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Amid domestic pressure, Pelosi scraps Taiwan from official Asia tour itinerary

Financial Times, Taiwan, Jake Sullivan, Pelosi, Taiwan, Taipei

Opinion

Amid domestic pressure, Pelosi scraps Taiwan from official Asia tour itinerary

US in difficult position as it mulls whether Pelosi should visit Taiwan or not. Writes Ahmed Adel

The Financial Times revealed on July 24 that a visit to Taiwan by one of the highest-ranking US officials was anticipated. Since then, CNN and other media outlets have reported strong lobbying from the White House to persuade Pelosi to go to Taiwan, something promoted by National Security Adviser Jake Sullivan and Coordinator for Strategic Communications at the National Security Council John Kirby, who even confirmed that he received “facts and analysis, context, [and] geopolitical realities” that she may face during her potential visit to the island.

President Joe Biden now finds himself in a difficult position as he did not anticipate the manner in which Beijing would respond to the announcement of the visit. If Speaker of the US House of Representatives Nancy Pelosi goes ahead with the visit, the US risks escalating tensions with China, an alarming prospect considering Beijing has not ruled out war. However, if she pulls out from visiting Taiwan, the Republicans will use this as a sign of weakness to criticise the Democrats, another unacceptable scenario for the Biden administration since its popularity has plummeted to an all-time low.

Although the White House says that the US maintains the “One China” policy, it did not stop Tan Kefei from warning that any official US trip to Taipei could be met with a military response, with the spokesperson of the Chinese Defence Ministry saying: “The Chinese military will never sit idly by, and will certainly take strong and resolute measures [to retaliate. The US] must not arrange for Pelosi to visit Taiwan.”

Although Washington says it favours the One China policy, it has always been more in the middle of Taipei and Beijing. However, since the Donald Trump administration, rapprochements between Washington and Taiwanese authorities have strengthened. This is mostly thanks to Tsai Ing-wen coming to power in 2016, who opposes reunification with mainland China.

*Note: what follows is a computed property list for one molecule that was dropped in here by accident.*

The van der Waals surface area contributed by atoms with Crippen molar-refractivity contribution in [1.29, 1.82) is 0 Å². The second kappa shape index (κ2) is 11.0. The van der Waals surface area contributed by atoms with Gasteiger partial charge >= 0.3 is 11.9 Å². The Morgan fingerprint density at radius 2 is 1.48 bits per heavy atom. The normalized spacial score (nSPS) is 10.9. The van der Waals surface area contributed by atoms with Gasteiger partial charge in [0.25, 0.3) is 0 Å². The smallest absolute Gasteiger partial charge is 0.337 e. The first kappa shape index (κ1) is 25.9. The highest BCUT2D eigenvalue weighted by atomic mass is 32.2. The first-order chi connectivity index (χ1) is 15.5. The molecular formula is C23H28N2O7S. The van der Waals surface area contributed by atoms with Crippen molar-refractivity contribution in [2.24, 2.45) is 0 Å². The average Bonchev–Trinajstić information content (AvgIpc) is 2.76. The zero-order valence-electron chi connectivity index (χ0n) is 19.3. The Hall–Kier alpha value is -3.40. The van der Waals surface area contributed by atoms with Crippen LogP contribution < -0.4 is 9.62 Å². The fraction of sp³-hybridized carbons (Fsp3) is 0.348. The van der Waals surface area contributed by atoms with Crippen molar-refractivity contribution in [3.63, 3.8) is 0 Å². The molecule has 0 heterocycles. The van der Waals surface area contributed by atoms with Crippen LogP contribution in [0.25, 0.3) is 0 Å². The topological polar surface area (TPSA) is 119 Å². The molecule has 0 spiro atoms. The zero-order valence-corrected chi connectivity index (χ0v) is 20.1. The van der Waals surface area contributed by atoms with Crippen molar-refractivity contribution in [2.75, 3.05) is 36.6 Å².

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Washington fears that because of China’s astronomic economic rise, meaning it is no longer impoverished and weak like in the 20th century, the Asian country can confront and challenge the US’ global hegemony.

Nancy Pelosi’s possible visit to Taiwan is part of the US’ desperate attempt to maintain exclusive global power. The current geopolitical system is experiencing a transition of hegemonic power though, with China rising and the US in relative decline. This is reflected with the US finding itself in a difficult and complicated position.

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If the visit is not carried out now, it could be classified as a sign of weakness, and not only by the US’ allies, but also the Republicans who complain that the Democrats are not tough enough on China. On the other hand, if Pelosi carries out the visit, it could open a new battle front, whether it be economic or military, and at a time when the US has already lost control of the situation in Ukraine.

With the potential opening of another battle front, along with the one in Eastern Europe, it poses the question on whether the US is willing to engage with the world’s number 2 (Russia) and 3 (China) militaries simultaneously. This also does not account the likely fact that Russia and China would more closely cooperate in such a scenario, making it difficult for the US to balance two battlefronts against two major military powers.

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The risk of a military confrontation increased after it became known that the US mobilised the USS Ronald Reagan aircraft carrier in the direction of the Taiwan Strait and reinforced its military presence in the Indo-Pacific area with more combat aircraft, military ships and systems. This build up is hoped to deter an attack on Pelosi’s flight, according to the Beijing-based think tank South China Sea Strategic Situation Probing Initiative.

China has not responded formally to this possible military mobilisation, but local media, such as the South Morning China Post, indicated that the possibility of establishing a no-fly zone and a restricted navigation zone for military exercises is with the intention of preventing the landing of the American official, who departed on her tour of Asia on August 1. At the same time, Taiwan is already carrying out air attack drills.

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Tensions in East Asia will continue as long as the US is involved. Despite this, the Biden administration, at this moment in time, may not escalate a military confrontation. The US is in a difficult economic position and a complex political period, in which Biden, or at least the Democrat party, will seek re-election. This is coupled with a resurgent Trump who is seemingly preparing himself for a popular comeback after the disastrous Biden administration.

With Pelosi not including Taiwan in her official itinerary, there is the possibility that the idea for her to visit the island has been scrapped, or perhaps she will visit in a so-called non-official capacity that will still irritate Beijing but will be less provocative. Or perhaps, due to domestic pressure, she will visit Taiwan in an official capacity and escalate tensions. All this remains to be seen.

Ahmed Adel, Cairo-based geopolitics and political economy researcher.

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